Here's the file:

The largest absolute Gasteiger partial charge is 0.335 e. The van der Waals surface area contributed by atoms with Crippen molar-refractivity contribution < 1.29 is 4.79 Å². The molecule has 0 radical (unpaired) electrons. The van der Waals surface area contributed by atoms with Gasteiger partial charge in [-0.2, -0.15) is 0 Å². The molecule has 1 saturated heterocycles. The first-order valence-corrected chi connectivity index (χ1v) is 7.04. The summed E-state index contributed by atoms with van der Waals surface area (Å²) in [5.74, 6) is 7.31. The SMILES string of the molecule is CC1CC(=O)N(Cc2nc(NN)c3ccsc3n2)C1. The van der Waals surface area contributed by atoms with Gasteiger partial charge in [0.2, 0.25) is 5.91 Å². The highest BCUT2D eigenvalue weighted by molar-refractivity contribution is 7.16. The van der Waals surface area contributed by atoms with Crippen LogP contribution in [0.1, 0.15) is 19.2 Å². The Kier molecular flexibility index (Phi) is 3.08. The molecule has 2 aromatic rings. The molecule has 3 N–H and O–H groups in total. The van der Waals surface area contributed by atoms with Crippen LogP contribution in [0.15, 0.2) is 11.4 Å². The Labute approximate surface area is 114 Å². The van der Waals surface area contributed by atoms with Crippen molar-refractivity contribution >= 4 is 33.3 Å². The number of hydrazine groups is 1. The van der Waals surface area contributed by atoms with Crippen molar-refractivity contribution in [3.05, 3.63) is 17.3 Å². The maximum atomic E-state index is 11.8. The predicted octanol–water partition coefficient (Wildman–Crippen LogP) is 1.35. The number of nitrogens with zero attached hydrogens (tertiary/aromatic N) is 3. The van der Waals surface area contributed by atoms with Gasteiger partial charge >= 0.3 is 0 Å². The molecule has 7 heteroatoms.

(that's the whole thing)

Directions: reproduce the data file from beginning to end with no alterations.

The largest absolute Gasteiger partial charge is 0.335 e. The van der Waals surface area contributed by atoms with Crippen molar-refractivity contribution < 1.29 is 4.79 Å². The molecule has 0 radical (unpaired) electrons. The van der Waals surface area contributed by atoms with Gasteiger partial charge in [-0.2, -0.15) is 0 Å². The molecule has 1 saturated heterocycles. The first-order valence-corrected chi connectivity index (χ1v) is 7.04. The summed E-state index contributed by atoms with van der Waals surface area (Å²) in [5.74, 6) is 7.31. The SMILES string of the molecule is CC1CC(=O)N(Cc2nc(NN)c3ccsc3n2)C1. The van der Waals surface area contributed by atoms with Gasteiger partial charge in [0.2, 0.25) is 5.91 Å². The highest BCUT2D eigenvalue weighted by molar-refractivity contribution is 7.16. The van der Waals surface area contributed by atoms with Crippen LogP contribution in [0.1, 0.15) is 19.2 Å². The Kier molecular flexibility index (Phi) is 3.08. The molecule has 2 aromatic rings. The molecule has 3 N–H and O–H groups in total. The van der Waals surface area contributed by atoms with Crippen LogP contribution in [0.15, 0.2) is 11.4 Å². The Labute approximate surface area is 114 Å². The van der Waals surface area contributed by atoms with Crippen molar-refractivity contribution >= 4 is 33.3 Å². The number of hydrazine groups is 1. The van der Waals surface area contributed by atoms with Crippen molar-refractivity contribution in [3.05, 3.63) is 17.3 Å². The maximum atomic E-state index is 11.8. The predicted octanol–water partition coefficient (Wildman–Crippen LogP) is 1.35. The number of nitrogens with zero attached hydrogens (tertiary/aromatic N) is 3. The van der Waals surface area contributed by atoms with Gasteiger partial charge >= 0.3 is 0 Å². The molecule has 7 heteroatoms.